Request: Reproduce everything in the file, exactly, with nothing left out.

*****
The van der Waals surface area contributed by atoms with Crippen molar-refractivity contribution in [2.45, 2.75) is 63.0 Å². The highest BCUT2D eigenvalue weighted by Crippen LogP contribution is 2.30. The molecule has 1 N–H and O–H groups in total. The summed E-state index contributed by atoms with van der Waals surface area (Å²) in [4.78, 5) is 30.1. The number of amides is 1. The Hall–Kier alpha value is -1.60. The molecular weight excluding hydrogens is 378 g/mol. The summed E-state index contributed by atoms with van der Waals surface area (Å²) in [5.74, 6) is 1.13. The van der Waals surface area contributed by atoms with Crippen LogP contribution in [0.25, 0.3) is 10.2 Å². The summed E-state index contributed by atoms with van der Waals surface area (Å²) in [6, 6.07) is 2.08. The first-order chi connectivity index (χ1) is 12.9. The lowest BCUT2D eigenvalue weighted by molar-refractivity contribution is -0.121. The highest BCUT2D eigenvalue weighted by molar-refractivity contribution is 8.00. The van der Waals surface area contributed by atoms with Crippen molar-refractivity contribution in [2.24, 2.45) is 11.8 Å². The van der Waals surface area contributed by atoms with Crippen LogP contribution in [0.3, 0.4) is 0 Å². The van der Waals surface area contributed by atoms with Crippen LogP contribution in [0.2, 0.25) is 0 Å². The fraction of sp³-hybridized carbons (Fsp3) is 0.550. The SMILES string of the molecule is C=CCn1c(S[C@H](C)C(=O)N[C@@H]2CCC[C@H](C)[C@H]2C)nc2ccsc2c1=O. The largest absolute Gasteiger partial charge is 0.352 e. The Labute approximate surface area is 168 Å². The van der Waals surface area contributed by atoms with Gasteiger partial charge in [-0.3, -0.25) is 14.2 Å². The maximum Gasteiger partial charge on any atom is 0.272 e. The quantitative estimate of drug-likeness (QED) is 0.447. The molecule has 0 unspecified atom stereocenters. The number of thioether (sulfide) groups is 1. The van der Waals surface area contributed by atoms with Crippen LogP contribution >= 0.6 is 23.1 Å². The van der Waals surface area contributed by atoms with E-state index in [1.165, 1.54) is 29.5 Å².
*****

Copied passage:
The van der Waals surface area contributed by atoms with Crippen molar-refractivity contribution in [2.45, 2.75) is 63.0 Å². The highest BCUT2D eigenvalue weighted by Crippen LogP contribution is 2.30. The molecule has 1 N–H and O–H groups in total. The summed E-state index contributed by atoms with van der Waals surface area (Å²) in [4.78, 5) is 30.1. The number of amides is 1. The Hall–Kier alpha value is -1.60. The molecular weight excluding hydrogens is 378 g/mol. The summed E-state index contributed by atoms with van der Waals surface area (Å²) in [5.74, 6) is 1.13. The van der Waals surface area contributed by atoms with Crippen LogP contribution in [0.25, 0.3) is 10.2 Å². The summed E-state index contributed by atoms with van der Waals surface area (Å²) in [6, 6.07) is 2.08. The first-order chi connectivity index (χ1) is 12.9. The lowest BCUT2D eigenvalue weighted by molar-refractivity contribution is -0.121. The highest BCUT2D eigenvalue weighted by molar-refractivity contribution is 8.00. The van der Waals surface area contributed by atoms with Crippen molar-refractivity contribution in [2.24, 2.45) is 11.8 Å². The van der Waals surface area contributed by atoms with Crippen LogP contribution in [0.3, 0.4) is 0 Å². The van der Waals surface area contributed by atoms with Crippen LogP contribution in [0.2, 0.25) is 0 Å². The fraction of sp³-hybridized carbons (Fsp3) is 0.550. The SMILES string of the molecule is C=CCn1c(S[C@H](C)C(=O)N[C@@H]2CCC[C@H](C)[C@H]2C)nc2ccsc2c1=O. The largest absolute Gasteiger partial charge is 0.352 e. The Labute approximate surface area is 168 Å². The van der Waals surface area contributed by atoms with Gasteiger partial charge in [-0.3, -0.25) is 14.2 Å². The maximum Gasteiger partial charge on any atom is 0.272 e. The quantitative estimate of drug-likeness (QED) is 0.447. The molecule has 0 unspecified atom stereocenters. The number of thioether (sulfide) groups is 1. The van der Waals surface area contributed by atoms with Crippen LogP contribution >= 0.6 is 23.1 Å². The van der Waals surface area contributed by atoms with E-state index in [1.165, 1.54) is 29.5 Å².